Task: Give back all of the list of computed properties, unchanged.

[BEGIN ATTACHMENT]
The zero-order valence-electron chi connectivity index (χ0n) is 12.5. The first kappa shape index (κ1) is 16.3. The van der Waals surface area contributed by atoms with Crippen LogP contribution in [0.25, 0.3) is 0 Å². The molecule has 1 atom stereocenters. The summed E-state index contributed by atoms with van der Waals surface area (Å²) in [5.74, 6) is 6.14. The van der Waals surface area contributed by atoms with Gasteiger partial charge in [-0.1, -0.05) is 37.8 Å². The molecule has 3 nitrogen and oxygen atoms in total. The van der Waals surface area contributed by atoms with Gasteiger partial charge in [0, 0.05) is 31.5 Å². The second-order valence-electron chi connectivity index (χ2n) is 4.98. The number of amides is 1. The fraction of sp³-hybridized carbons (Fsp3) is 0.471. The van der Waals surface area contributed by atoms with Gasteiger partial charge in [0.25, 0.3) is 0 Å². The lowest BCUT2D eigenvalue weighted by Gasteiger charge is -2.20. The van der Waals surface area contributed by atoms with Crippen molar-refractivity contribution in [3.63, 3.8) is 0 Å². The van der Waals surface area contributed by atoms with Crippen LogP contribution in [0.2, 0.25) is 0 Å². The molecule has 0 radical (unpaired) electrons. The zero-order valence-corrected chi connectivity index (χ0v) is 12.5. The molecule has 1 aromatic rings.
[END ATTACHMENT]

The zero-order valence-electron chi connectivity index (χ0n) is 12.5. The first kappa shape index (κ1) is 16.3. The van der Waals surface area contributed by atoms with Crippen LogP contribution in [0.25, 0.3) is 0 Å². The molecule has 1 atom stereocenters. The summed E-state index contributed by atoms with van der Waals surface area (Å²) in [5.74, 6) is 6.14. The van der Waals surface area contributed by atoms with Gasteiger partial charge in [-0.1, -0.05) is 37.8 Å². The molecule has 3 nitrogen and oxygen atoms in total. The van der Waals surface area contributed by atoms with Gasteiger partial charge in [0, 0.05) is 31.5 Å². The second-order valence-electron chi connectivity index (χ2n) is 4.98. The number of amides is 1. The fraction of sp³-hybridized carbons (Fsp3) is 0.471. The van der Waals surface area contributed by atoms with Gasteiger partial charge in [0.25, 0.3) is 0 Å². The lowest BCUT2D eigenvalue weighted by Gasteiger charge is -2.20. The van der Waals surface area contributed by atoms with Crippen molar-refractivity contribution in [3.63, 3.8) is 0 Å². The van der Waals surface area contributed by atoms with Crippen LogP contribution in [0.2, 0.25) is 0 Å². The molecule has 0 radical (unpaired) electrons. The zero-order valence-corrected chi connectivity index (χ0v) is 12.5. The molecule has 1 aromatic rings.